Today I would like to welcome to the blog author Charles Sheehan-Miles. Charles is celebrating the recent release of his book Just Remember to Breathe and has stopped by to chat. So please give Charles a warm welcome.
My background: I spent some time traveling the Middle East on my own in the late nineteen eighties, then went back courtesy of the United States Army as a tank crewman during the 1991 Gulf War. After that I spent most of the next two decades pursuing dual careers: nonprofit activist and information technology professional. Eventually the two combined: from 2003 until 2009 I was completely in the nonprofit sector, served as executive director of two nonprofits and director of IT of a third.
Unfortunately, when the 2008 economic crash hit, it took my career with it. For several years I had to retool, and managed restaurants in the Atlanta area. Recently I found my way back into my chosen career: I work in veterans outreach and public affairs for a law firm which represents disabled veterans. In my free time I write books, this blog, play with the kids, and generally try to make it through life doing as much good as possible.
Places to find Charles:
I want to say thank you to Dani for having me guest post here at Ramblings from this Chick! I really appreciate the opportunity.
What I want to talk about today, if that’s okay, is a topic which came up in discussion on a writing board a member of just a few days ago. One of the writers was asking, “How do you choose the stories you write about?”
I’d love to give a glib answer like, “They choose me,” but there is a little more to it than that. And the more I think about it, the more I realize that even though I’ve written in multiple genres, the bottom line is, I write about the things that I’m most passionate about. So there are a lot of recurring themes in my books: love, war, trauma. Just Remember to Breathe, which is on tour right now, touches on all of these things.
Just Remember to Breathe is, at its heart, a very simple story. Alexandra Thompson is a student at Columbia University, who fell head over heels for a guy while on a foreign exchange program in high school. But, like a lot of long distance relationships, they couldn’t hold it together. Dylan and Alex live thousands of miles away from each other. She’s the sheltered, somewhat pampered daughter of a US ambassador. He’s a bright kid from an abusive home who struggled to get where he is. After high school, he goes off an joins the Army and is sent to Afghanistan, while she starts college. Then, things get ugly. The war, miscommunication and misunderstandings, all result in Dylan completely cutting off communication with her.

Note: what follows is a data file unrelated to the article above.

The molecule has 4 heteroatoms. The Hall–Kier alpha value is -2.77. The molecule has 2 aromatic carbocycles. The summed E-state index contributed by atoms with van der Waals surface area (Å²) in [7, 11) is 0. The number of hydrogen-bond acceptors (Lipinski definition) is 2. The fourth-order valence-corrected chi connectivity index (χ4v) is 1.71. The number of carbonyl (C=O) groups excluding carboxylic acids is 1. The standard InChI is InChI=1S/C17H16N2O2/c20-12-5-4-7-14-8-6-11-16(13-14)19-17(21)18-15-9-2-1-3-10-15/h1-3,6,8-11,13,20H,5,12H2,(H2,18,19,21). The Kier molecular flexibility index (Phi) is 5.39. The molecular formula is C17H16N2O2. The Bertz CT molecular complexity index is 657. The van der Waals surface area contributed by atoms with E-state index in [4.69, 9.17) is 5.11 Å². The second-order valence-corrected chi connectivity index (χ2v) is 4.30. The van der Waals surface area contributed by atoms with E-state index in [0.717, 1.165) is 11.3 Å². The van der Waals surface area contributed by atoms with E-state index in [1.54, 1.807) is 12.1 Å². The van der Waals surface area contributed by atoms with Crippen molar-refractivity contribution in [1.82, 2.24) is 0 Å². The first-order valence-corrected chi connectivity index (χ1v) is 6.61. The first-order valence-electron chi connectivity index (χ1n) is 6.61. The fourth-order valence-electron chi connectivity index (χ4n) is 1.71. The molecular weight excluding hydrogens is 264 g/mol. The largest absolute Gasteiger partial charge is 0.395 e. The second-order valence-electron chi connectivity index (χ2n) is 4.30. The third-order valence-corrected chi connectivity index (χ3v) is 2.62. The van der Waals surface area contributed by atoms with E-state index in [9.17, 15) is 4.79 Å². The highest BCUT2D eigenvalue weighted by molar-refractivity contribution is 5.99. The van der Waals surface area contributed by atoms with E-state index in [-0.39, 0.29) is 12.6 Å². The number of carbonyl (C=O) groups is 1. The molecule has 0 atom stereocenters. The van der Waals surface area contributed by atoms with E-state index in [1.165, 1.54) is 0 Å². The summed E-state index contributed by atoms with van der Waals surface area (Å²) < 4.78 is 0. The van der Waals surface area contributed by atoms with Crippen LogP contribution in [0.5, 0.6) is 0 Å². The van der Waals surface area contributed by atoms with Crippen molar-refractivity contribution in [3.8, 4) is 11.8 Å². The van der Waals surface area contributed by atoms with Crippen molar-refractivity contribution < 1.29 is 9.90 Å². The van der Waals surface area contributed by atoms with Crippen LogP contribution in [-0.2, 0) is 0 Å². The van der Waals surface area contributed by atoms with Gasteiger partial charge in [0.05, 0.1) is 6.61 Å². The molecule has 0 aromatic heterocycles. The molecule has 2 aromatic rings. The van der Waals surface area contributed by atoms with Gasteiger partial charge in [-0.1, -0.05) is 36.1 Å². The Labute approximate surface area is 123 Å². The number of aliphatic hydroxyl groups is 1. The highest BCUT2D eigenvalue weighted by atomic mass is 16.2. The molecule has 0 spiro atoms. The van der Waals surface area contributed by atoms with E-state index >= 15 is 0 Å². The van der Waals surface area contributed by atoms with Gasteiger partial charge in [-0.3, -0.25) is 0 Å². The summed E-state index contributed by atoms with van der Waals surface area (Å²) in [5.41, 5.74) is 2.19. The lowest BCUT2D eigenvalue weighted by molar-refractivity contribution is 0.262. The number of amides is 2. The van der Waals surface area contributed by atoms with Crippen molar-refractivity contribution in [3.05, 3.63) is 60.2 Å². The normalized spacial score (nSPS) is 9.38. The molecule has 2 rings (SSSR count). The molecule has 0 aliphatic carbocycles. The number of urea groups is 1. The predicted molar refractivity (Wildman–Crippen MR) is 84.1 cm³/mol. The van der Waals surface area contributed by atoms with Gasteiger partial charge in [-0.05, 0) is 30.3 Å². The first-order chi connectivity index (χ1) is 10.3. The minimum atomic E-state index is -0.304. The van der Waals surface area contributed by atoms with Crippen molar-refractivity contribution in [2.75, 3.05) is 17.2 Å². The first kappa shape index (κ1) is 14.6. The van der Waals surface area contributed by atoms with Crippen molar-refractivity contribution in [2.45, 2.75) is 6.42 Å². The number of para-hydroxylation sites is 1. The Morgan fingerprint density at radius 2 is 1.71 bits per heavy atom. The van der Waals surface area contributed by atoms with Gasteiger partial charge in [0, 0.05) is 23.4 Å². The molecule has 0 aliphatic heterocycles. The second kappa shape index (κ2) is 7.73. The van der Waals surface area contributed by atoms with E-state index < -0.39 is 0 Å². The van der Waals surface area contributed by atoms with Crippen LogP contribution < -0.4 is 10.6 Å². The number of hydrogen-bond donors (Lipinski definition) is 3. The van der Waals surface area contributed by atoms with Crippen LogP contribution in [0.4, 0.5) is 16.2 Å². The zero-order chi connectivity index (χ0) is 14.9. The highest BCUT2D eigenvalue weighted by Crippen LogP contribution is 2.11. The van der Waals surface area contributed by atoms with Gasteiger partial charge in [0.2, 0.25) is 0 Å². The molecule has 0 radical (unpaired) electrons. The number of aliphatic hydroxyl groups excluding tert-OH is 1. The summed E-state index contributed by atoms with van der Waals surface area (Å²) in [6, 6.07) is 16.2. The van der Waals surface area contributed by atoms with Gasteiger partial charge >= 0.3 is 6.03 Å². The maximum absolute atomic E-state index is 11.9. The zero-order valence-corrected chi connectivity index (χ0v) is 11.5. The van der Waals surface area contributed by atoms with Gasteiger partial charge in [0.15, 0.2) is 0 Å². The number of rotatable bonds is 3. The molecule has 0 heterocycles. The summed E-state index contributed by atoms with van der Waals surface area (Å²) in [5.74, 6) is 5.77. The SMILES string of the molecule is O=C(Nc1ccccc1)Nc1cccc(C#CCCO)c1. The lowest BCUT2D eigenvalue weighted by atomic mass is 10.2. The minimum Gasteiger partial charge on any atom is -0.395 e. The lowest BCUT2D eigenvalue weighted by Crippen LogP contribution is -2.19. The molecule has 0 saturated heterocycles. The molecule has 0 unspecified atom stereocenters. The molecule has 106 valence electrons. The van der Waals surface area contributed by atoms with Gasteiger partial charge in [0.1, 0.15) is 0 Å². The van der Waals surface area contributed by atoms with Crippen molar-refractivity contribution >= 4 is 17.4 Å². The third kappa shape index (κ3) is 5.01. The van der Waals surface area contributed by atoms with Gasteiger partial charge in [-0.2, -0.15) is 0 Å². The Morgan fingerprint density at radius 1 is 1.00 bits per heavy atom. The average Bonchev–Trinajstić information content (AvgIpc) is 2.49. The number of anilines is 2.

The book begins not long after. Dylan is injured in the war, and comes home and enrolls at the same school as Alex. Through a chance assignment, they’re thrown together, and the next question is simple: will they fall back in love? Or will they kill each other?
This was by far the quickest novel I’ve ever written. And that was partly because I felt so passionately about the topics at hand. I’ve been in Dylan’s shoes, dealt with some of the horrors of serving in a war, as well as the strange, difficult to bear homecoming, and the pain of long-distance relationships falling apart and not being able to do anything about it. Honestly, I kind of fell in love with Dylan and Alex, and I’m hoping that you will too!
Thanks again for having me guest post on the blog, and please let me know if you have any questions or comments!
Alex Thompson’s life is following the script. A pre-law student at Columbia University, she’s focused on her grades, her life and her future. The last thing she needs is to reconnect with the boy who broke her heart.
Dylan Paris comes home from Afghanistan severely injured and knows that the one thing he cannot do is drag Alex into the mess he’s made of his life.
When Dylan and Alex are assigned to the same work study program and are forced to work side by side, they have to make new ground rules to keep from killing each other.
Only problem is, they keep breaking the rules.
The first rule is to never, ever talk about how they fell in love.
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